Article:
Jamaica has produced some of the most lyrical and dynamic poetry writers in the world. They’ve written of love, culture, and controversial topics that continue to resonate in today’s society. They share a legacy of brilliant prose that shines brightly as a spotlight on the human condition.
The poet and university professor was appointed Poet Laureate of Jamaica, received Jamaica’s Order of Distinction – CD rank, and is the winner of the Musgrave Gold Medal, OCM Bocas Prize for Poetry, and the Windham-Campbell Literature Prize. Goodison wrote 13 books of poetry, three short stories, a memoir, and essays.
A central figure in the Harlem Renaissance, his most notable work was “Home to Harlem” and he was the recipient of the Harmon Gold Award. McKay was known for works that utilized Jamaican patois and he was active in political and social issues. He received the Order of Jamaica and was on the Molefi Kete Asante list of “100 Greatest African Americans.” McKay’s poem “If We Must Die” was in the film “August 28: A Day in the Life of People.” He won the Jamaican Institute of Arts and Sciences Musgrave Medal, the James Weldon Johnson Literary Guild Award, and Harmon Foundation Award.
A poet, writer, educator and folklorist, she preserves her poems and other works in Jamaican patois. Bennett-Coverley appeared in the films “Calypso” and “Club Paradise,” produced a series of radio monologues, and hosted the children’s TV program “Ring Ding.” She’s won numerous awards including the Order of Jamaica, the Jamaican Order of Merit, and member of the Most Excellent Order of the British Empire.
Joan Andrea Hutchinson
She’s a writer, storyteller, teacher, actress, and motivational speaker. Hutchinson writes poems and stories in Jamaican patois, has produced several CDs and audiocassettes, and her works include “Dat Bumpy Head Gal,” “Wild About Jamaica,” and “Anancy and Aunty Joan.”
A novelist, non-fiction, and short story writer, she earned 16 awards that include the Musgrave Gold Medal from the Institute of Jamaica and the Commonwealth Writer’s Prize. Senior’s best-known works include “Gardening in the Tropics,” “Over the Roofs of the World” “Encyclopedia of Jamaican Heritage,” and “Summer Lighting.”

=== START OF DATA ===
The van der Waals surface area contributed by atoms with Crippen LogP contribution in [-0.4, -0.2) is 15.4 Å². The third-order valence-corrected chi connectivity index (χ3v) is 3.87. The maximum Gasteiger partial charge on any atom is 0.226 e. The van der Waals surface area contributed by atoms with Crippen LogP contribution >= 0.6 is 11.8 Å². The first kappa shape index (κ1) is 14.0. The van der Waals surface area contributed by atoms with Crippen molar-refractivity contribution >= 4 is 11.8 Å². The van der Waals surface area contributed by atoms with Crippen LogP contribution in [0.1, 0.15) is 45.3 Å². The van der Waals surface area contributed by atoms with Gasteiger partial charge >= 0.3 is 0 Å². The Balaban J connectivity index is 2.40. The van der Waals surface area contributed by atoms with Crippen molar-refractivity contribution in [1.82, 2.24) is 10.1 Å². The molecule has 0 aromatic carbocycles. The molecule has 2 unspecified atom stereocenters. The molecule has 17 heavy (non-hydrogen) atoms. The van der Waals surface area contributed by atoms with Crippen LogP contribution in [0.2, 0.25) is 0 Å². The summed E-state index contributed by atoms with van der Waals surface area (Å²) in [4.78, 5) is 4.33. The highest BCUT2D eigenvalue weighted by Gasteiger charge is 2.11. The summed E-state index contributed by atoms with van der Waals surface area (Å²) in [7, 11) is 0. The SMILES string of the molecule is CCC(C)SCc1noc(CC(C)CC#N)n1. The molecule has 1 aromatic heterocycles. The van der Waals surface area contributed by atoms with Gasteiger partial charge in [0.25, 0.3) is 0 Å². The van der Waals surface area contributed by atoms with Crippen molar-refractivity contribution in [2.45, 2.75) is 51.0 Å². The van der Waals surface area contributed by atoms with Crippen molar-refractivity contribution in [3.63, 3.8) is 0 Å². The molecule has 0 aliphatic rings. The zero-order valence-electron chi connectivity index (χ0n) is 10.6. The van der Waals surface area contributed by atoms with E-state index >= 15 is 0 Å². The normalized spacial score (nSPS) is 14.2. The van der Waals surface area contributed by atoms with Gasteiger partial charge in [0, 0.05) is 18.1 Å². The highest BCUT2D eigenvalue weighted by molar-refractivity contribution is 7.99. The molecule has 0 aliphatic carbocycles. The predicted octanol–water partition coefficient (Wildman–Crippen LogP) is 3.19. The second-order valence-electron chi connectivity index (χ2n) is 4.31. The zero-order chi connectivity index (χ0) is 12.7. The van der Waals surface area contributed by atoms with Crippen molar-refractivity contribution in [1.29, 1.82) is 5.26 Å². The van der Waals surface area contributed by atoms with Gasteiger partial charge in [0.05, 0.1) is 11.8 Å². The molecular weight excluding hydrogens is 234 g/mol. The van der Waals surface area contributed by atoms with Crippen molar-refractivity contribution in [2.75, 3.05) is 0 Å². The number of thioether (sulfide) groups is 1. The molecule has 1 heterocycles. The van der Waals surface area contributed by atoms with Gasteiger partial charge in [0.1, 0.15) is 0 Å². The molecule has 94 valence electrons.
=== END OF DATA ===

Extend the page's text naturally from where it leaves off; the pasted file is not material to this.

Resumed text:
A poet, novelist, journalist, and playwright, he won 10 first prizes in literary competitions, and was awarded the Order of Jamaica. Mais published more than 100 short stories and 30 stage and radio plays.
The award-winning poet, writer, essayist and blogger is also a creative writing teacher. He was an International Writing Fellow and a visiting writer in Canada and British Virgin Islands. The Poetry Book Society named him as one of the 20 “Next Generation Poets.” Miller’s works have won 13 prestigious awards and he’s best known for “Augustown” and “The Cartographer Tries to Map a Way to Zion.”
A poet, educator, songwriter, musician, and radio talk show host, he was awarded the Jamaican Order of Distinction – Commander Class. He expounds on issues ranging from inequality, injustice, poverty, religion, sexism, and the plight of black people around the globe. Mutabaruka appeared in the movies “One Love” and “Sankofa.”
Morris was named Jamaica’s first Poet Laureate in 60 years. His awards include MCOBA Hall of Fame, CPTC Cultural Medal of Honour, Jamaica Order of Merit, Silver Musgrave Medal for Poetry, and 1958 Rhodes Scholarship. He’s best known for his poems “Little Boy Crying,” “Love Is,” and “Family Picture.”
Una Maud Victoria Marson
The poet and writer was the first black woman employed by the BBC during World War II. She produced poems, plays, radio shows and was an activist and feminist. She received the Musgrave Award from the Institute of Jamaica, founded the Jamaica Save the Children Fund, and was an important influencer in Caribbean creative writing.
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